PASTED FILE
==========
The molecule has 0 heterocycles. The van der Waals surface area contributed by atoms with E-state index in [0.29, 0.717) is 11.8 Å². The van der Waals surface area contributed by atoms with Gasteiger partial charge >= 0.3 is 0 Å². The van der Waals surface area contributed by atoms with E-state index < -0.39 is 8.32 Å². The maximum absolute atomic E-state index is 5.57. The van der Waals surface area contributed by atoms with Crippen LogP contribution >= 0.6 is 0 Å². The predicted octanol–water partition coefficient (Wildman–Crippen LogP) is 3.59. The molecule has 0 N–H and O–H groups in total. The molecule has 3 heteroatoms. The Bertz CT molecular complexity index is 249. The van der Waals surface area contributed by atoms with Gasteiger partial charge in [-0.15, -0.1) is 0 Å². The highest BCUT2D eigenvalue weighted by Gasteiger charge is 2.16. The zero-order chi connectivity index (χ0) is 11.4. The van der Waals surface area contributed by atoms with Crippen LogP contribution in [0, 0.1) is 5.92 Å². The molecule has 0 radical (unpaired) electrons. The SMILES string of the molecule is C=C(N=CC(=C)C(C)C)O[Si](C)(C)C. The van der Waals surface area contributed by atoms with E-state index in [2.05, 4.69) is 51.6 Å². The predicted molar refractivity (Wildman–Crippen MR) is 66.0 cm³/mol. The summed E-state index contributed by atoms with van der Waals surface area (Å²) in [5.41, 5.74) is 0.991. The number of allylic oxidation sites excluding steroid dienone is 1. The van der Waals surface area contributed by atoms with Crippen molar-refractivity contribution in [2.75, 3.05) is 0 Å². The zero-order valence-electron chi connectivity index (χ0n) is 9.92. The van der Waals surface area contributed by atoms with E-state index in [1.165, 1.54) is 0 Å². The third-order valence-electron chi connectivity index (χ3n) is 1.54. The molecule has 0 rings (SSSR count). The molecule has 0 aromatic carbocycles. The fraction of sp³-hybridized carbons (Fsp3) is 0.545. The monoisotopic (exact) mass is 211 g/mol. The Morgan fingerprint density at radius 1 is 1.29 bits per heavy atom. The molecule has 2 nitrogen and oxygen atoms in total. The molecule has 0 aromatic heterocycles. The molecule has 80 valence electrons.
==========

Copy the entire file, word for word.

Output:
The molecule has 0 heterocycles. The van der Waals surface area contributed by atoms with E-state index in [0.29, 0.717) is 11.8 Å². The van der Waals surface area contributed by atoms with Gasteiger partial charge >= 0.3 is 0 Å². The van der Waals surface area contributed by atoms with E-state index < -0.39 is 8.32 Å². The maximum absolute atomic E-state index is 5.57. The van der Waals surface area contributed by atoms with Crippen LogP contribution >= 0.6 is 0 Å². The predicted octanol–water partition coefficient (Wildman–Crippen LogP) is 3.59. The molecule has 0 N–H and O–H groups in total. The molecule has 3 heteroatoms. The Bertz CT molecular complexity index is 249. The van der Waals surface area contributed by atoms with Gasteiger partial charge in [-0.15, -0.1) is 0 Å². The highest BCUT2D eigenvalue weighted by Gasteiger charge is 2.16. The zero-order chi connectivity index (χ0) is 11.4. The van der Waals surface area contributed by atoms with Crippen LogP contribution in [0, 0.1) is 5.92 Å². The molecule has 0 radical (unpaired) electrons. The SMILES string of the molecule is C=C(N=CC(=C)C(C)C)O[Si](C)(C)C. The van der Waals surface area contributed by atoms with E-state index in [2.05, 4.69) is 51.6 Å². The predicted molar refractivity (Wildman–Crippen MR) is 66.0 cm³/mol. The summed E-state index contributed by atoms with van der Waals surface area (Å²) in [5.41, 5.74) is 0.991. The number of allylic oxidation sites excluding steroid dienone is 1. The van der Waals surface area contributed by atoms with Crippen molar-refractivity contribution in [2.75, 3.05) is 0 Å². The zero-order valence-electron chi connectivity index (χ0n) is 9.92. The van der Waals surface area contributed by atoms with E-state index in [1.165, 1.54) is 0 Å². The third-order valence-electron chi connectivity index (χ3n) is 1.54. The molecule has 0 rings (SSSR count). The molecule has 0 aromatic carbocycles. The fraction of sp³-hybridized carbons (Fsp3) is 0.545. The monoisotopic (exact) mass is 211 g/mol. The Morgan fingerprint density at radius 1 is 1.29 bits per heavy atom. The molecule has 2 nitrogen and oxygen atoms in total. The molecule has 0 aromatic heterocycles. The molecule has 80 valence electrons.